Well, college football is back. For better and for worse, as we were reminded last night when the Minnesota Golden Gophers prevailed in one of those classic wins that felt more like a loss. It’s safe to say that the Gophers’ ugly 28-21 season-opening victory over the South Dakota State Jackrabbits left much to be desired, effectively taking the wind out of the sails of many Gopher fans who dared to dream of contending in the Big Ten West. That dream is not dashed, but head coach P.J. Fleck and co. certainly have their work cut out for them.
Rashod Bateman. The Gophers’ sophomore wide receiver hauled in five receptions for 132 yards — albeit, all in the first half — but I’ll stop writing now so that you can watch a replay of his one-handed touchdown catch again:
The Gophers are 1-0. And I’ll take 1-0 over the alternative every time. I’m not going to say that the Gophers’ performance isn’t cause for concern — it most certainly is — but in the end the scoreboard is what matters and on Thursday night it favored Minnesota.
South Dakota State. It should be clear now, if it wasn’t before, that the Jackrabbits are no pushovers. South Dakota State is a Top 5 FCS program that expects to challenge North Dakota State for a national title. Should the Gophers have needed a desperate fourth quarter comeback to scratch and claw their way to victory? Probably not. But respect to the Jackrabbits. They outplayed and outcoached the Gophers for long stretches of the game.
Tanner Morgan. The interception was bad. It was not a throw that should have been made, but even worse, he stared down Bateman, allowing Jackrabbits safety Joshua Manchigiah to make an easy play on the ball. Aside from that, Morgan was hit or miss, quite literally. The Gophers’ redshirt freshman quarterback made good throws and bad decisions — too often into double coverage — but he also got little help from his pass protection, particularly in the second half. I have confidence he’ll get better, but this was not the most encouraging start.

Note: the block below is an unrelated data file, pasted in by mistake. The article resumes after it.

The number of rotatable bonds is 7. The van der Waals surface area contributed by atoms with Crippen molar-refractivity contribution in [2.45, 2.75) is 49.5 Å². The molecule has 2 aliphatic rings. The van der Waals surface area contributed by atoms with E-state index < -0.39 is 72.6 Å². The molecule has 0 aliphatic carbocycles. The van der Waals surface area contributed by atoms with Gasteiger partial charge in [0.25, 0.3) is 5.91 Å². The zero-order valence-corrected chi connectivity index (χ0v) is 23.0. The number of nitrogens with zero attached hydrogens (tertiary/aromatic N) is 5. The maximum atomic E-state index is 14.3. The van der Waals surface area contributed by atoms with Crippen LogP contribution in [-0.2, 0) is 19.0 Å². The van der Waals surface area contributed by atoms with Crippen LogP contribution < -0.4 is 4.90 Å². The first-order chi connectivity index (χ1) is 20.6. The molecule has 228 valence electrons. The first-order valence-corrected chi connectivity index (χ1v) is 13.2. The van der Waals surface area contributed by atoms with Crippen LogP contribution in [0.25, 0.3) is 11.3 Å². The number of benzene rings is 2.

Michael Lantz. Making his collegiate debut, the true freshman kicker did not attempt a field goal for Minnesota, but was 2-for-3 on extra point attempts. His lone miss came on a second attempt that was pushed back due to a 15-yard penalty on the first attempt.
The entire third quarter — with one exception. Where do I begin? I’ll start with the aforementioned exception: The interception that South Dakota State quarterback J’Bore Gibbs gift-wrapped and deposited into the open arms of Chris Williamson, who promptly returned it 43 yards to the end zone. That ill-advised throw was the calm before the storm.
The Jackrabbits would respond to that pick six with a 10-play, 92-yard touchdown drive to reduce the deficit back to six points. Needing a breather, the Gopher defense didn’t get one as the offense proceeded to go three-and-out, advancing (retreating?) -6 yards on that drive. Sure enough, the South Dakota State offense was able to capitalize, requiring all of three plays to find their way into the red zone before taking the lead after converting on fourth and short. Minnesota responded with three consecutive pass attempts and then three consecutive rush attempts, scraping out 26 yards of offense before giving way to the punt team.